As you can likely tell, I am passionate about these undergraduate research experiences. After all, had it not been for the undergraduate research experience I had at the University of Illinois in the Language Acquisition Lab I doubt I would be directing my own Language Learning Lab today and “learning through research.”
Wriiten by Aaron Weinschenk, Assistant Professor
One of the things that I enjoy most about my job is the chance to work with students who are engaged, exited, and eager to learn. It probably does not come as a surprise that I especially enjoy working with students on independent study research projects. As you might guess, students who want to do an independent research project are usually pretty engaged, exited, and eager to learn more. I think that such experiences are impactful for students (an independent study that I did as an undergraduate student propelled me to graduate school!) but they are also impactful for me because I usually learn a lot along the way as students explore their research question (bonus!).
Written by Alison Staudinger, Assistant Professor
The jetway was strewn with canes and walkers, my first indication that I would be one of the few on the flight to Quebec City without an AARP membership. I wondered if, perhaps, the meeting of the International Society for the Scholarship of Teaching and Learning (ISSOTL) catered to an octogenarian crowd. But these passengers were tan and toting beach wear, not pedagogy journals, and when my seat mate asked me what cruise I would be embarking upon, I got it. Continue reading
Recently, in a blog post “Undergraduate Research Grants” I mentioned that Dan McCollum and I were awarded an Undergraduate Research and Discovery Grant that was offered through the UW System. The grant proposal consisted of four key ideas that will positively impact both faculty and students Continue reading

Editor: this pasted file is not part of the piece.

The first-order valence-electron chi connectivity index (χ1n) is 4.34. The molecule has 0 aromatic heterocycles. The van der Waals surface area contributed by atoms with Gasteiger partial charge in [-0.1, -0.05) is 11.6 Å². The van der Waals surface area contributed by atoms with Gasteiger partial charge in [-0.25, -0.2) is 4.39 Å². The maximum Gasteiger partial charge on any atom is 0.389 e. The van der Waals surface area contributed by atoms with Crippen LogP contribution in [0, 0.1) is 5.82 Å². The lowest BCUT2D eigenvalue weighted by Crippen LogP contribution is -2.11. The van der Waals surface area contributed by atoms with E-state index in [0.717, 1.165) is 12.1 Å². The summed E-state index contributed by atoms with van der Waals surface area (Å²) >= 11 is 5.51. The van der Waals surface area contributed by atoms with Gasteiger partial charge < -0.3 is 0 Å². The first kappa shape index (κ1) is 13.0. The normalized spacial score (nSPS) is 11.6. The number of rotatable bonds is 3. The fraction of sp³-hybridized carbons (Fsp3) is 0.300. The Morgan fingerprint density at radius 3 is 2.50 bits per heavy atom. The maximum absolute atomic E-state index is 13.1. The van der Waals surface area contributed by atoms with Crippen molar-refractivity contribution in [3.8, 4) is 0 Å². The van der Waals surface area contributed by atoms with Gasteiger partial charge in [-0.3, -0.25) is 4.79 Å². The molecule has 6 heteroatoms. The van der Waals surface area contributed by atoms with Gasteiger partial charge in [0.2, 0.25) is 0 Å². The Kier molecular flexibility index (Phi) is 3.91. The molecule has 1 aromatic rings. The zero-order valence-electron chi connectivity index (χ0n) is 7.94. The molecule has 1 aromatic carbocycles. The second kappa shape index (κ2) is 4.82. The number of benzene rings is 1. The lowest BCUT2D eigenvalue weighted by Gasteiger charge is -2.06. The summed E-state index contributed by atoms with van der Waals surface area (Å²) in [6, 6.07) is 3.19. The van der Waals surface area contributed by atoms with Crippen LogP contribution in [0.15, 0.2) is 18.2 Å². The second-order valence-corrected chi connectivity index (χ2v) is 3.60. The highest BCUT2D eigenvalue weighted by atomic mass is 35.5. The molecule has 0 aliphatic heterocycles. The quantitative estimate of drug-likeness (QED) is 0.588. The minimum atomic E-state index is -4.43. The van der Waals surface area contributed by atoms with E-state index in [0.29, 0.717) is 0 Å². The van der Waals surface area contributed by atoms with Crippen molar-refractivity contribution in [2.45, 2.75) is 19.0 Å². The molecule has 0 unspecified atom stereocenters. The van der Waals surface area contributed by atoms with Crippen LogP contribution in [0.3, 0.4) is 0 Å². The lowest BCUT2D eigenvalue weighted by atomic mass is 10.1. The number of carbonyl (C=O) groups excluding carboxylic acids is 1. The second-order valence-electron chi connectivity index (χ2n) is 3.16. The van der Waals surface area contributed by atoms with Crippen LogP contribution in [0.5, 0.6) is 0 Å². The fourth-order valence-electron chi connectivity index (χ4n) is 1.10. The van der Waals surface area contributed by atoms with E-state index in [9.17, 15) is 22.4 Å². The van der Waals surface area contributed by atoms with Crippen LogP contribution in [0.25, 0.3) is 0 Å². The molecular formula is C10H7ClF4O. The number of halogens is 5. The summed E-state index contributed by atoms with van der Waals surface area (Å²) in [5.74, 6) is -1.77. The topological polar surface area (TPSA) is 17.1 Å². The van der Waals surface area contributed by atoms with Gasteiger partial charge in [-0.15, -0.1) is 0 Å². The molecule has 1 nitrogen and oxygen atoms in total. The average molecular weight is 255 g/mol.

Recently announced in the LOG, Dan McCollum, Assistant Vice Chancellor for Academic Administration, and I received a $50,000 grant from the UW System to further undergraduate research on our campus. Continue reading
This semester, I have 4 teaching assistants—two for my American Government and Politics class and two for my Introduction to Public Policy class. As the classes have progressed, I’ve noticed my teaching assistants making interesting discoveries about teaching. Continue reading
Have you ever thought about your course syllabi as a piece of scholarship that could introduced, assessed, and ultimately published in a peer-reviewed journal? Continue reading
Many of my female faculty colleagues probably experienced being addressed as Mrs. or Ms. at least once every semester and not just by incoming freshmen. Or they read comments about shoes in their end-of-semester evaluations. But are those isolated incidents or does gender matter in how students perceive the knowledge and expertise of an instructor? Do they see differences in pedagogies? Types of course work that male and female faculty assign? Do students find female instructors more relatable? Do they themselves behave differently in the classrooms of male and female instructors? Last academic year, I finally got a chance to collect data on several of these research questions as part of our Teaching Scholars Program. Continue reading